Once the manuscript comes back from the freelancer, you have to check it against your original notes to make sure that the freelancer has done as you asked and fully edited the piece. As soon as you are happy with everything and the layout of the manuscript is ok, you then send the text to the typesetter. Here you need to tell them font, spacing, book size,how many blank pages etc. Sending them a previous book that you want this one to look like often helps as you usually use the same typesetter’s so they would know what design that book was. Most importantly, you need to inform the typesetter of the date you want the proofs back. The typesetter also needs to know how you want the proofs sent back. Whether that be via pdf or hardcopy, how many you want sending out, if you want them sent to you or the author and how much the entire text will cost when bound. Once all this has been decided, you then need to check the proofs. Have the typesetter set it to you specifications? Is it the right font, is it set right? The author also needs to check this proof to make sure that they are happy for their work to be published as it is.

The next thing is the design of the front cover. In trade, this is usually handled by the marketing team as the cover is usually the best way to sell a book. However, in academic, the cover is usually just something that covers the book, the title is the important thing. Either way, if the desk editor has to do the cover, then it is sent to the in-house design team or another freelancer. Whichever way, marketing team or desk editor, the cover does have to pass the desk editor at some point for approval.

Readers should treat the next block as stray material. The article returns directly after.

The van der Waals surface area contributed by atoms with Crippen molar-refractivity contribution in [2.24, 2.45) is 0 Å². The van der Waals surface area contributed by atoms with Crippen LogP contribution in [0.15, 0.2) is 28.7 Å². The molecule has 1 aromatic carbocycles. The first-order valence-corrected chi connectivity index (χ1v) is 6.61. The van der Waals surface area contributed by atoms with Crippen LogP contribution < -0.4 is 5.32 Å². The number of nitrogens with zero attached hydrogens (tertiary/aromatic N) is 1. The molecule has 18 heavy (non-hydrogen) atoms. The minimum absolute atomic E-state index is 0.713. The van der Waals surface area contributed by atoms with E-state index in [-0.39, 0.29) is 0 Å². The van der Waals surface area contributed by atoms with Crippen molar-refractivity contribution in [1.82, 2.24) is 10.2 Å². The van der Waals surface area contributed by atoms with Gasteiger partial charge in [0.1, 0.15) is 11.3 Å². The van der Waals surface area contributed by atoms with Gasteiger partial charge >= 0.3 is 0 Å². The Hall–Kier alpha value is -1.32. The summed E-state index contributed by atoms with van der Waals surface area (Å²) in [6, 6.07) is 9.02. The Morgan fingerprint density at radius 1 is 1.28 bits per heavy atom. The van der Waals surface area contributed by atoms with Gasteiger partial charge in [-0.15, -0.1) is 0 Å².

If there are no delays whatsoever, then the book could be published in 3 weeks. This never happens though as everyone usually has other projects that they also need to do, so often there is  a queue per stage. The copy editor will have 5 manuscripts to look at meaning it might be 5 weeks before you receive it back from them, it might take the typesetter’s 3 weeks to get your proofs to you and then you have to wait for the author to approve the proofs. All these things take time so a few months is normal even a year.

And that is a Desk Editor’s job in a nutshell! See you next week for the penultimate copy editing post!

Contracts

Unfortunately, our survey on SurveyMonkey did not generate that many responses so I cannot really carry on with last weeks task. We are leaving it for another week to see if we can get any more participants to really get a usable number of answers. So hopefully next week I can actually give you some results!

IMAG0208_1Carrying on with this weeks lecture. We looked at contracts today. It made me realise that dropping Law after A level was a wise decision. Having to write these contracts seems a thankless task! However, the knowledge of what each clause means that you can properly negotiate with an author over what they want their contract to say. This is highly important as many authors will simply cross out sections they don’t like or argue over the need for certain aspects. Within the publishing world, contracts are issued for every aspect. There are Author Contracts, Editor Contract, Series editor contract, Amendment to contract, Co-publishing contract. This means that for each potential author pairing or writing team, there is a contract. This is highly important as certain breaches in contract can have severe consequences. Other, less serious breaches could just initiate a ‘get out of jail clause’ and some breaks could be easily solved and remedied. Life can get in the way of many clauses, so due date can be brushed over if the author is late, a change in length can be discussed or a change in pictures. Learning the contract your author has to sign means you can maybe see potential issues for the author ahead of time, can easily work out a happy medium or be ready on which clauses you cannot change.